Are life insurance proceeds taxable?

Life Insurance Taxation FAQs

How are life insurance death benefits taxed?

If you have a life insurance policy, you probably wonder if you or your beneficiaries will have to pay taxes on the life insurance proceeds. The general rule is that death benefits paid to a beneficiary are received income tax free. This tax-free treatment of death benefits is only available if the policy is not transferred or sold for cash or other valuable consideration.


Are accelerated death benefits included in taxable income?

Life insurance death benefits on the life of a terminally ill insured and paid before the
insured’s death may be income tax free. A terminally ill person is someone who has an
illness that is reasonably expected to result in death within two years. Most life
insurance policies today offer some type of accelerated death benefit for terminally ill
insureds, but the amount the individual can take as an early death benefit varies.
A chronically ill insured (one who is not terminally ill) may be entitled to receive
accelerated benefits tax-free, although fewer life insurance policies offer an accelerated
benefit for chronically ill insureds. The amount the chronically ill insured can receive
income tax-free from all life insurance policies and qualified long term care insurance is
limited to the daily amount allowed under long term care insurance policies. In 2006,
this amount is the greater of $250. (and changes annually for inflation) or the costs
incurred for qualified long term care services. Amounts received over the limit are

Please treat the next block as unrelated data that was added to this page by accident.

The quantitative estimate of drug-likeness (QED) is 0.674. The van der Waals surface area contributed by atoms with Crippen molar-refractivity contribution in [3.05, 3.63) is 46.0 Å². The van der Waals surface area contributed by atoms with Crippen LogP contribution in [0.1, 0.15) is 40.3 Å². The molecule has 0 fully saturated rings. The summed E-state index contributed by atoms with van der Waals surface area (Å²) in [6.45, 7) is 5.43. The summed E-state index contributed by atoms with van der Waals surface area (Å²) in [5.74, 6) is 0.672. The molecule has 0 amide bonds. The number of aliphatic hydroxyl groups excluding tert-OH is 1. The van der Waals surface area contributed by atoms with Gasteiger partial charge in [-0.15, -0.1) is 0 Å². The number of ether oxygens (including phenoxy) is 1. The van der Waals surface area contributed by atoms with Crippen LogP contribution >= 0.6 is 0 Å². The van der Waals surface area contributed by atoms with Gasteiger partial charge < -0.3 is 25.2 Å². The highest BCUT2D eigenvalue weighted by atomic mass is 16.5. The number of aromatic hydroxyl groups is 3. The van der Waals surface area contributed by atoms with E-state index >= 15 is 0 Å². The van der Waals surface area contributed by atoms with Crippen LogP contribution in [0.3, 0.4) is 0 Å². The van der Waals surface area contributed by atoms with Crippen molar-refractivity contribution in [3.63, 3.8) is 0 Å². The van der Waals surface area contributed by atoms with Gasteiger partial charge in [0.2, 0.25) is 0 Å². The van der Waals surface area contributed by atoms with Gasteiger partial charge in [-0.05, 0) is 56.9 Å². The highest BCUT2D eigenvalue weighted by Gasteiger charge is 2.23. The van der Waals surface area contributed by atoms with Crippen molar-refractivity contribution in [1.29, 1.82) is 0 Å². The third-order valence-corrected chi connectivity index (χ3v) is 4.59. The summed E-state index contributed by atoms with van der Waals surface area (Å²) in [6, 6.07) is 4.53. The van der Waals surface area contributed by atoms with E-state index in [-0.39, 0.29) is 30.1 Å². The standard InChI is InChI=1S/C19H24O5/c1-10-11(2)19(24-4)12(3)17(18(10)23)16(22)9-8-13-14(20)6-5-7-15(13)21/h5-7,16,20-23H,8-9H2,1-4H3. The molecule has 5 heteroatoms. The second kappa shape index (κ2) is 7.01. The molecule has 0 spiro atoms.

taxable income.
These rules generally do not apply to policies owned by an entity which the insured
serves as a director, officer, or employee.


Is the growth on policy cash value income taxable?

As long as the life insurance policy cash value remains in the policy, any growth in the
cash value is income tax-deferred. But once the money is removed from the policy,
there may be tax consequences.
In general, a policyowner is not taxed on cash value amounts equal to the policyowner’s
basis in the policy. The basis in a universal life policy is approximately equal to the total
amount of premiums paid for the policy. If the policy has riders the total cost of the
riders must first be subtracted from the total premiums paid to determine basis.
If a life insurance policy is surrendered for its cash value, any cash received will be
income taxable only if the amount exceeds the policyowner’s basis in the policy. If cash
values are removed from the policy through withdrawals or surrender, the policyowner
doesn’t have to pay tax on the amount equal to the policyowner’s basis in the policy.
Only value in excess of the policyowner’s basis is subject to income tax.
For life insurance policies that are not modified endowment policies (MEC), withdrawals
from the policy are taxable if the total withdrawals made exceed the basis in the policy.
In other words, the first withdrawals are assumed to be a return of the policyowner’s basis.

After the basis is completely removed, additional withdrawals will be subject to